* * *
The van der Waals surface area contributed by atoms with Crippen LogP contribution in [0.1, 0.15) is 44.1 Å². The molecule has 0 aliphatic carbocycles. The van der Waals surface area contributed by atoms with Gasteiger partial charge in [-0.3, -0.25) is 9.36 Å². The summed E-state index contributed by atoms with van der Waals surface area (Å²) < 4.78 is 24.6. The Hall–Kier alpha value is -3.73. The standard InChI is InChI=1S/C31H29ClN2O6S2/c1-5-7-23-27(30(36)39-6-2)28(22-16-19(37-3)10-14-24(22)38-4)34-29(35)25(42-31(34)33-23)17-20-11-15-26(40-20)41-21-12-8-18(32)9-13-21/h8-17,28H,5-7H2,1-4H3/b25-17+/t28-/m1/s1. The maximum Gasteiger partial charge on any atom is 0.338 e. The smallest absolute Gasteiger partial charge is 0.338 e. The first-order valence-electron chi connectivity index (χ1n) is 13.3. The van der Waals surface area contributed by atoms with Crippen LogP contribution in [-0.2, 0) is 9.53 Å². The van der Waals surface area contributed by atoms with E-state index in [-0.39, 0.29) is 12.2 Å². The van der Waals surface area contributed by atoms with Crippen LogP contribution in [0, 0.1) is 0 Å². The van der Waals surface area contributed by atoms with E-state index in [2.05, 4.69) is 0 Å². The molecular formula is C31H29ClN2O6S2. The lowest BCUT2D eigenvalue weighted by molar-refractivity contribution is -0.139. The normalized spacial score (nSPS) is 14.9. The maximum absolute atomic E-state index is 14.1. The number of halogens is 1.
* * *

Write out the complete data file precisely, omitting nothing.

The van der Waals surface area contributed by atoms with Crippen LogP contribution in [0.1, 0.15) is 44.1 Å². The molecule has 0 aliphatic carbocycles. The van der Waals surface area contributed by atoms with Gasteiger partial charge in [-0.3, -0.25) is 9.36 Å². The summed E-state index contributed by atoms with van der Waals surface area (Å²) < 4.78 is 24.6. The Hall–Kier alpha value is -3.73. The standard InChI is InChI=1S/C31H29ClN2O6S2/c1-5-7-23-27(30(36)39-6-2)28(22-16-19(37-3)10-14-24(22)38-4)34-29(35)25(42-31(34)33-23)17-20-11-15-26(40-20)41-21-12-8-18(32)9-13-21/h8-17,28H,5-7H2,1-4H3/b25-17+/t28-/m1/s1. The maximum Gasteiger partial charge on any atom is 0.338 e. The smallest absolute Gasteiger partial charge is 0.338 e. The first-order valence-electron chi connectivity index (χ1n) is 13.3. The van der Waals surface area contributed by atoms with Crippen LogP contribution in [-0.2, 0) is 9.53 Å². The van der Waals surface area contributed by atoms with E-state index in [-0.39, 0.29) is 12.2 Å². The van der Waals surface area contributed by atoms with Crippen LogP contribution in [0, 0.1) is 0 Å². The van der Waals surface area contributed by atoms with E-state index in [2.05, 4.69) is 0 Å². The molecular formula is C31H29ClN2O6S2. The lowest BCUT2D eigenvalue weighted by molar-refractivity contribution is -0.139. The normalized spacial score (nSPS) is 14.9. The maximum absolute atomic E-state index is 14.1. The number of halogens is 1.